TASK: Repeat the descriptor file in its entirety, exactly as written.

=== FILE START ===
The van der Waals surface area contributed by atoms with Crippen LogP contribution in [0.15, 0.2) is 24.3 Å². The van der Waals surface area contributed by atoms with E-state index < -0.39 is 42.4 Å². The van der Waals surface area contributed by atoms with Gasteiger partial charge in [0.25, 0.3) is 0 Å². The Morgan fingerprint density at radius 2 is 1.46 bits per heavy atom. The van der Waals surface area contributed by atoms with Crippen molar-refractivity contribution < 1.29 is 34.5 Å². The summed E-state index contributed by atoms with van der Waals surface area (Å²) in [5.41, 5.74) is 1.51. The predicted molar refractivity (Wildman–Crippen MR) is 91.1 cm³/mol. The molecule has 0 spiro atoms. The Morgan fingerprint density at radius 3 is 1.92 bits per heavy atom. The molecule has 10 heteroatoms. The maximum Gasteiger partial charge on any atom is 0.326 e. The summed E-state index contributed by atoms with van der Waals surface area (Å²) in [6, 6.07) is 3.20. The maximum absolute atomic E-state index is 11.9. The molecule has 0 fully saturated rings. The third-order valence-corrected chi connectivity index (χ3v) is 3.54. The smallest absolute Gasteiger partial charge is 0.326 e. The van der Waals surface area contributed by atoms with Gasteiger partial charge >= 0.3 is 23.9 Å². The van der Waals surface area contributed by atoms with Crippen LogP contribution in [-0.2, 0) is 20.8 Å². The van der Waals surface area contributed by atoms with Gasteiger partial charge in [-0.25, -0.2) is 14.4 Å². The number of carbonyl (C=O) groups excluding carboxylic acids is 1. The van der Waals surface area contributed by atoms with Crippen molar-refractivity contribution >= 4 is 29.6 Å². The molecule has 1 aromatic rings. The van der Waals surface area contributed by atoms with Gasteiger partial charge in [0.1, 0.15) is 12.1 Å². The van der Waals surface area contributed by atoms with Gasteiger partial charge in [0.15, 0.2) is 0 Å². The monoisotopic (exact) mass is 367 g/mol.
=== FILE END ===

The van der Waals surface area contributed by atoms with Crippen LogP contribution in [0.15, 0.2) is 24.3 Å². The van der Waals surface area contributed by atoms with E-state index < -0.39 is 42.4 Å². The van der Waals surface area contributed by atoms with Gasteiger partial charge in [0.25, 0.3) is 0 Å². The Morgan fingerprint density at radius 2 is 1.46 bits per heavy atom. The van der Waals surface area contributed by atoms with Crippen molar-refractivity contribution < 1.29 is 34.5 Å². The summed E-state index contributed by atoms with van der Waals surface area (Å²) in [5.41, 5.74) is 1.51. The predicted molar refractivity (Wildman–Crippen MR) is 91.1 cm³/mol. The molecule has 0 spiro atoms. The Morgan fingerprint density at radius 3 is 1.92 bits per heavy atom. The molecule has 10 heteroatoms. The maximum Gasteiger partial charge on any atom is 0.326 e. The summed E-state index contributed by atoms with van der Waals surface area (Å²) in [6, 6.07) is 3.20. The maximum absolute atomic E-state index is 11.9. The molecule has 0 fully saturated rings. The third-order valence-corrected chi connectivity index (χ3v) is 3.54. The smallest absolute Gasteiger partial charge is 0.326 e. The van der Waals surface area contributed by atoms with Gasteiger partial charge >= 0.3 is 23.9 Å². The van der Waals surface area contributed by atoms with Crippen LogP contribution in [-0.2, 0) is 20.8 Å². The van der Waals surface area contributed by atoms with Gasteiger partial charge in [-0.25, -0.2) is 14.4 Å². The number of carbonyl (C=O) groups excluding carboxylic acids is 1. The van der Waals surface area contributed by atoms with Crippen molar-refractivity contribution >= 4 is 29.6 Å². The molecule has 1 aromatic rings. The van der Waals surface area contributed by atoms with Gasteiger partial charge in [0.1, 0.15) is 12.1 Å². The van der Waals surface area contributed by atoms with Gasteiger partial charge in [0.15, 0.2) is 0 Å². The monoisotopic (exact) mass is 367 g/mol.